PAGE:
Attorneys Unpack Workplace Discrimination Claims at Ellen Show
Ellen DeGeneres’ eponymous hit television series “The Ellen DeGeneres show” was famously known as “a place of happiness,” but now that mantra has taken an ironic turn as 11 anonymous employees claim that the show is a toxic, discriminatory place to work.
While working on the show, the employees claim they experienced racial discrimination, sexual misconduct and were even instructed to not speak to DeGeneres if she was ever seen around the office. A Black woman anonymously told Buzzfeed News in July of this year about the “microaggressions” that she experienced as a former employee of DeGeneres. A senior-level producer told her and another Black employee, “Oh wow, you both have box braids; I hope we don’t get you confused.” In another incident at a work party, one of the show’s writers told her, “I’m sorry, I only know the names of the white people who work here.”
DeGeneres has made millions off her motto to “be kind,” but according to some of the show’s employees, the workplace culture at the show, which is housed on the Warner Brothers studio lot in Hollywood, is just the opposite. “Ellen” executive producers Ed Glavin, Mary Connelly and Andy Lassner claim to take the employee’s stories “very seriously.”
“Over the course of nearly two decades, 3,000 episodes, and employing over 1,000 staff members, we have strived to create an open, safe, and inclusive work environment,” the executive producers said in a statement to Buzzfeed News. “We are truly heartbroken and sorry to learn that even one person in our production family has had a negative experience. It’s not who we are and not who we strive to be, and not the mission Ellen has set for us.”
However, when the anonymous employee mentioned above voiced her concerns about racial issues and misrepresentation on the show, her coworkers began referring to her as “the PC police.”
DeGeneres recently wrote a letter of apology to her staff, expressing her disappointment in the way things have unfolded on set.
“I could not have the success I’ve had without all of your contributions,” she wrote in a statement originally reported by Variety. “My name is on the show and everything we do and I take responsibility for that. Alongside Warner Bros., we immediately began an internal investigation and we are taking steps, together, to correct the issues.
“As we’ve grown exponentially, I’ve not been able to stay on top of everything and relied on others to do their jobs as they knew I’d want them done.,” DeGeneres continued. “Clearly some didn’t. That will now change and I’m committed to ensuring this does not happen again.”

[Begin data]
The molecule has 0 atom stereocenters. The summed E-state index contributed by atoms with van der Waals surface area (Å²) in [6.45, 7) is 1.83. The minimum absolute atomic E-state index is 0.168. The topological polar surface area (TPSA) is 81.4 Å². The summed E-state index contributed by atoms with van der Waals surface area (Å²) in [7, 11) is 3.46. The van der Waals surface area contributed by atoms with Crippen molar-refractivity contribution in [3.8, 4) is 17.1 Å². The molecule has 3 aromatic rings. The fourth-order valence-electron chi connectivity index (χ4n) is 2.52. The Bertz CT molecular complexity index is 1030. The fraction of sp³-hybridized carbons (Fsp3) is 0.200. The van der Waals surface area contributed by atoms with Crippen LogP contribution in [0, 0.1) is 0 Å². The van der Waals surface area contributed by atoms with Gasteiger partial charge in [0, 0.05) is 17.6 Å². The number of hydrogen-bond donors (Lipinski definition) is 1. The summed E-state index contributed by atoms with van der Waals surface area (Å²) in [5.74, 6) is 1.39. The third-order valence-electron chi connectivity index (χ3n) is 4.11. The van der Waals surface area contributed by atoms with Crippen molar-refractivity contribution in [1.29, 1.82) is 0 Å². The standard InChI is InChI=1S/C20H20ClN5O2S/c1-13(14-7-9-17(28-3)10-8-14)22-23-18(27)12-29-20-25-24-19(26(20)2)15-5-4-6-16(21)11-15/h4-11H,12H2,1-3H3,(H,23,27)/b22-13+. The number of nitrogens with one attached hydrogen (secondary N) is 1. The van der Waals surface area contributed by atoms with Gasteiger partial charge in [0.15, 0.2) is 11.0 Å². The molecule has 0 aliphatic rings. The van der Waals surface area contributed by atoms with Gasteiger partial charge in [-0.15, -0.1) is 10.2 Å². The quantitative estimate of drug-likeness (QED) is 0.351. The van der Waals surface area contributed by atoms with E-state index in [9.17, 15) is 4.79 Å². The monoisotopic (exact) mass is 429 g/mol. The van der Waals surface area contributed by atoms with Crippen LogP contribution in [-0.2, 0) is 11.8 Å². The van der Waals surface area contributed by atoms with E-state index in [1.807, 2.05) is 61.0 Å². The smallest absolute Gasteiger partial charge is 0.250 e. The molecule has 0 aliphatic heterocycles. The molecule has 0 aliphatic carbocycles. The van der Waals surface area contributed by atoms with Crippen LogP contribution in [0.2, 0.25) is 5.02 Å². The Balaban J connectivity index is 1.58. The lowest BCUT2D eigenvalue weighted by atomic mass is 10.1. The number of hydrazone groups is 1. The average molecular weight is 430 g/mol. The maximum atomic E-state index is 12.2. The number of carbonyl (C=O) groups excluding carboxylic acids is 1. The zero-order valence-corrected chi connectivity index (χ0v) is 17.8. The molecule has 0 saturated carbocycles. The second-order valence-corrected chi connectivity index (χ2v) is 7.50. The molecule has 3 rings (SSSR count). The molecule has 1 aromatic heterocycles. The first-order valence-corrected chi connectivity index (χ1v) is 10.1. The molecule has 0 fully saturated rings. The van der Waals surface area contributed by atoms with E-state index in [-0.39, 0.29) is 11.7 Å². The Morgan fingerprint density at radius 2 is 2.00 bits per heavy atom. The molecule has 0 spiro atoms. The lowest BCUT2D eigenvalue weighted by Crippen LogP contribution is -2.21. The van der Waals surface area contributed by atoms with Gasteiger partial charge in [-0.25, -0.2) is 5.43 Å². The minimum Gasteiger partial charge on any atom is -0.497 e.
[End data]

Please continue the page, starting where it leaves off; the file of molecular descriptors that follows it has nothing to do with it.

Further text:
While DeGeneres and Warner Bros. claim to be making steps to rectify the issues and have launched a formal investigation against the company, if these employees wanted to take legal action, they would be valid in doing so. Even though DeGeneres is the face of both the show and the company, if she was unaware of the harassment that occurred, the blame would fall on the company’s culpable higher-ups, not DeGeneres directly.
Adam M. Porter, a Birmingham-based attorney who specializes in worker’s rights, weighed in on the degree of DeGeneres’ liability in these claims.
“I think it would be difficult to put personal liability on her for them doing it,” Porter said. “Perhaps if these employees could prove that she was aware of it – possibly. I think that’s going to depend on her relationship with the production company.”
Brooke Davis, an associate attorney for Beckum Law LLC in Birmingham, broke down the steps that the show’s former employees would have to go through to successfully sue the company with a Title VII case. Title VII statutes are federal laws that protect employees from different types of discrimination.
“Before you can actually bring a lawsuit against a company for race or gender discrimination, you have to go through the EEOC first,” Davis said.
The EEOC, otherwise known as the Equal Employment Opportunity Commission, monitors employers to ensure they are abiding by federal laws that protect employees.
“After a charge is filed, your case is assigned to an investigator,” Davis said. “That investigator will conduct an investigation, and at the end, they will make a determination. The most important thing about a determination is a section called ‘A Right to Sue.’ That is what you have to have to file a federal lawsuit.”
The investigation against DeGeneres and the production company is still underway but stay tuned to this site for updates as they become available.